In a healthy organization, those fellow executives who are very opinionated get to air their views... all of them. The inevitable conflict of passion from different points of view gets managed - not glossed over or swept under the rug. The ability to steer those passions into common ground is a function of great leadership.

One last thing: make it easier to hear input from the front lines. Those people closest to your customers often have a good grasp of your customers' biases, and that is something you should value. Senior executives may have a tendency to become inwardly focused. The front lines rarely have that luxury, and therefore, they will tend to keep you in tune with what is really important - your customers.

Let me address two areas in responding to your question.

1st ... there is more than one way to get the unbiased input you seek. what is the right one for your org. will be determined based on structure and how you access the 'outside of senior management team'.  Some examples are:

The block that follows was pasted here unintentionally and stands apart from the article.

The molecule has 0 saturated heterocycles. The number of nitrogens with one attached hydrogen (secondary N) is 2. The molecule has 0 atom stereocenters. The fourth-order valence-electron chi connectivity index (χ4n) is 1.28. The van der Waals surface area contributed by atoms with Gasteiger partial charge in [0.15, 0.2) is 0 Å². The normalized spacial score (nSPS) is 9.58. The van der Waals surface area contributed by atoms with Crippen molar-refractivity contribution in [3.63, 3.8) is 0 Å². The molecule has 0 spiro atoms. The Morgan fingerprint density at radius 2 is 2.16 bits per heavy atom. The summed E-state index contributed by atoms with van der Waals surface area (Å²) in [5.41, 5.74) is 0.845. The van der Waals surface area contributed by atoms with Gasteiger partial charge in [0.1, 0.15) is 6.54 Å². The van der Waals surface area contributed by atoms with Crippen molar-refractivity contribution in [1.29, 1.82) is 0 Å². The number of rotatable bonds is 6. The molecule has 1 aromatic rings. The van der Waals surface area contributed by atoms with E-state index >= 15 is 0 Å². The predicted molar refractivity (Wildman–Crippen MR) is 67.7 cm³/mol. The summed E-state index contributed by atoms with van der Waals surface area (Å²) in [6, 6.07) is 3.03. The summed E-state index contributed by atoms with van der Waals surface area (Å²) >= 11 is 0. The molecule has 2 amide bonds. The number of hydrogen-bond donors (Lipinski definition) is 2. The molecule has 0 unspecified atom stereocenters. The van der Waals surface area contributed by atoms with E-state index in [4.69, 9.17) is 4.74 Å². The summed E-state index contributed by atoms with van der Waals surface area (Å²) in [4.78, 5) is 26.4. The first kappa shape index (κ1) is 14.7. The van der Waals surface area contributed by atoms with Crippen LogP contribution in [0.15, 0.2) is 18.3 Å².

~~~ establish an advisory council that is made up of people on the front lines (doing the nuts and bolts of the work) and some middle management.  Perhaps this group meets quarterly, monthly or whatever makes sense given your business.  They are presented with issues and asked to respond from their person experiences and perspectives.  

~~~ hold a rotating brown bag session during which you meet with the members of a given division or department.  during this time you present them with the issues about which you want their input as they see it.

~~~  schedule yourself to do departmental visits during which you just move around among the workers/supervisors and hear their suggestions as to what would make their work better, more efficient, etc. and you get the seek their opinions on some of the issues you are considering.

~~~ send out a survey to selected people or entire departments/organization. Responses would be anonymous, encouraging all to respond knowing that no one would be able to identify any respondent.  In such a ‘safety’ zone you will get good input for the issues being

In all of the above approaches,  It is  important that senior management not know who is involved as this will only work because you are getting the kind of input you need to share and add to that which you receive from your senior team.